The Flash #73 // Review
The Flash #73 continues the uneven, but fun, Year One story arc, written by Joshua Williamson, with art by Howard Porter, and colors by Hi-Fi. Previously, Barry Allen was struck by lightning, granting him superspeed, and glimpsed a future, in which a villain named The Turtle had brought Central City to a standstill. Back in the present, he confronted the younger Turtle and managed to put a stop to his crime spree. Afterward, while investigating another crime, there's a run-in with Clive Yorkin, who began firing a gun into a crowd of people after being questioned by Iris West (Barry's girlfriend) mid-criminal act. Barry did his best to use his speed to catch all of the bullets, but upon arriving back at his apartment, he realized he had been shot in the chest. Now, the Flash is bleeding out, and he's not sure he will be able to save himself.
As Year One stories go, this one doesn't seem completely necessary, but Williamson is doing his best to make it worth the readers' while. Delivering first looks at Barry Allen discovering his powers, and having difficulties mastering them, is something the readers haven't seen much of before in the comics. Seeing the Flash struggle with catching bullets, or learning to vibrate through solid objects without making them explode is a joy for new and old readers alike. But, it's also something we've seen as recently as the opening year of The Flash television series, so why go back to the well so soon?
Something readers haven't seen before, is Williamson's fresh take on the Turtle, long time opposite number to the Flash. With such a dangerous power as being able to steal momentum from people and objects, it seems only natural that this character should be one of Barry Allen's top villains. Unfortunately, it never worked out that way. At best, he has had a couple of good stories devoted to him over the years, but for the most part, he has been the punchline of many jokes. Williamson has set out to change all of that. Right away, Barry discovers that the Turtle will potentially take over Central City with his motion-stealing powers in the future. Not only that, but in the present, he is presented as cool, calm, and calculating, willing to go "slow and steady" until he comes out on top. Even behind bars, he manages to shake the Flash's confidence. Add to that Williamson's bone-chilling new origin for the Turtle, and you have the makings of a classic rogue who never was.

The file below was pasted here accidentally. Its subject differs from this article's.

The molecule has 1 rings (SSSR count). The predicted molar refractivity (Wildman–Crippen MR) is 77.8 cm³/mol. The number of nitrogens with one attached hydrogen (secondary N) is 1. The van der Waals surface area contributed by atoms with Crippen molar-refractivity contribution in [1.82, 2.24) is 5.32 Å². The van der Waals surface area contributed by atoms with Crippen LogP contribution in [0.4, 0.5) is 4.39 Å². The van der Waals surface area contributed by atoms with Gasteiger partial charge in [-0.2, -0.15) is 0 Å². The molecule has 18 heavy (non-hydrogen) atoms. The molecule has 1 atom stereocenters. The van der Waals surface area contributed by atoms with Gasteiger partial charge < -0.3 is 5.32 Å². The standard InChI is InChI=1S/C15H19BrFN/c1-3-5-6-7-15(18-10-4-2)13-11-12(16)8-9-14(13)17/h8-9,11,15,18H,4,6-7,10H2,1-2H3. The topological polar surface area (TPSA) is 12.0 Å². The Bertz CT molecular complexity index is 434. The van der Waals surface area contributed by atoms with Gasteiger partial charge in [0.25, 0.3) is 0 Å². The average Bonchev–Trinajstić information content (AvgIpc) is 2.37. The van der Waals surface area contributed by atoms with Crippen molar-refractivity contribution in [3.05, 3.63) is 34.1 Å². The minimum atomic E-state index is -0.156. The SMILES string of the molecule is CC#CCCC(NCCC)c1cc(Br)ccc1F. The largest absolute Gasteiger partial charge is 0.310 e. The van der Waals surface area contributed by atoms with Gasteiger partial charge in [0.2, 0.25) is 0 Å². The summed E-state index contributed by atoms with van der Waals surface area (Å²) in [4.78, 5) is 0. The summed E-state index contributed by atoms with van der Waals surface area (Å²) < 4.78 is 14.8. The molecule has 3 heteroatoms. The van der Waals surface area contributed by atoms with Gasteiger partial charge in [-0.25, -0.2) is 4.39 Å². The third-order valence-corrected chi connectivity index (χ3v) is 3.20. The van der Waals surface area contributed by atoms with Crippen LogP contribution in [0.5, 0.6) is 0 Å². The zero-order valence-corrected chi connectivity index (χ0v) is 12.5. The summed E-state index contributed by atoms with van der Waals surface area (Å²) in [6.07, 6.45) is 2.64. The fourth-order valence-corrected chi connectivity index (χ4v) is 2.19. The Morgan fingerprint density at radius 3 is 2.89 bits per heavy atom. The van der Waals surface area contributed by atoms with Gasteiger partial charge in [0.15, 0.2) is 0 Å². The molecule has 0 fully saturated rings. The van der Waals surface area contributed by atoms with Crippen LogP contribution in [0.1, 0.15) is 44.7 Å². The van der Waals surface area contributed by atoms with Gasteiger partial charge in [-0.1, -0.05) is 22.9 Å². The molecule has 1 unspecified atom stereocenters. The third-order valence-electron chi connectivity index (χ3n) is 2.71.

Porter returns to deliver his usual fantastic work on this title, proving that this is the book he was born to draw. His revolutionary design on the Turtle breathes new life, and a rejuvenated sense of creepiness into the character, and his kinetic pencil work, combined with the stellar colors of Hi-Fi, make for a slick look that is needed in a book that is all about bright colors and motion.
Overall, you might start off asking yourself if this title needed to devote a whole story arc to re-telling the origin of the Flash, but by the end of the issue, you will be asking why nobody ever dug this deep into the Turtle. Williamson may not be giving the readers the story they asked for, but he is delivering a story nobody knew they wanted.